What causes autism? What we know, don’t know and suspect


To examine the influences of nature (genetics) and nurture (environment) on a given human quality, scientists study twins.

To appreciate how these studies work, it’s first important to understand there are two types of twins. Identical twins share all of their DNA and, assuming they grow up in the same household, they will also share all of their environment. Fraternal twins also share all of their environment, but only around half of their DNA, just like non-twin siblings.

Twin studies start by defining a clear population, say the metropolitan area of a city, and finding as many sets of twins as possible in that area where one or both of the twins have the given trait of interest – in this case, autism.

Scientists then look at the “concordance” of that trait – that is, the percentage chance that if one twin has autism, the other twin will also have autism. If the concordance is higher for identical twins than fraternal twins, then we can say the difference is due to the increased amount of genetic material shared by the identical twins, and that autism is influenced by genetics.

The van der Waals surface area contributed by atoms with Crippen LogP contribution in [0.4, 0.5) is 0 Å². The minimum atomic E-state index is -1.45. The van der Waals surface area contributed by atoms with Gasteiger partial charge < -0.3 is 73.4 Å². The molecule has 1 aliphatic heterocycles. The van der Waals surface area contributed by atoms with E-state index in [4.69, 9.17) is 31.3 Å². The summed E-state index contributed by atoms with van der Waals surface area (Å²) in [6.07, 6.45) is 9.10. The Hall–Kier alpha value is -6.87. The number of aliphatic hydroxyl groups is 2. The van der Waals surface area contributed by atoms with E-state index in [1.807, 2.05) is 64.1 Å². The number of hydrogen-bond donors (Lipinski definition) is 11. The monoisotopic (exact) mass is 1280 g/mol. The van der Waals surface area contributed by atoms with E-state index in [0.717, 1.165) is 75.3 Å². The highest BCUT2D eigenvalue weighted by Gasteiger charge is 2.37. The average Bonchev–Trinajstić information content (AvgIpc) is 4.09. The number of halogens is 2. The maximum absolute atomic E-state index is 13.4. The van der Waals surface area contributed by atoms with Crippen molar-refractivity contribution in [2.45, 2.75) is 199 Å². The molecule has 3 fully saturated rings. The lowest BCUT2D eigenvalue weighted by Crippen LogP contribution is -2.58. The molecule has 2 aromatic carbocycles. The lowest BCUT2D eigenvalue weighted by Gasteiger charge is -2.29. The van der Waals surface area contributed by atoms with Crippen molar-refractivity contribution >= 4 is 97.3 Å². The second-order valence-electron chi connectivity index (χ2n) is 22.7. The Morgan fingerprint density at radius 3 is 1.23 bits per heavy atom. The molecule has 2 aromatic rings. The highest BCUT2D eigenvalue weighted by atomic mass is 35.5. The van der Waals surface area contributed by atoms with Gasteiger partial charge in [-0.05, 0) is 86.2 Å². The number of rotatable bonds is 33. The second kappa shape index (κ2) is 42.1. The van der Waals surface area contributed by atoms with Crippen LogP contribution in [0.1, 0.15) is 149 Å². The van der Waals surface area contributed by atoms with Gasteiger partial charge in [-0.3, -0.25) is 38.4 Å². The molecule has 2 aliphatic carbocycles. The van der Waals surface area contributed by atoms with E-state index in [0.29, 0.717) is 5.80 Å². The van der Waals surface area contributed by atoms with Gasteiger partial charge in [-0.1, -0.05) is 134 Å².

Twin studies provided the first evidence autism may be genetic.

The first twin study of autism was conducted in 1977 on 11 identical and ten fraternal twins across Great Britain, where at least one of the twins had autism. Concordance for identical twins was 36%, compared to 0% for the fraternal twins.

While the study was only small in size, it provided the first evidence that autism may be genetic in origin. Since this pioneering study, more than a dozen further twin studies have confirmed this original observation.



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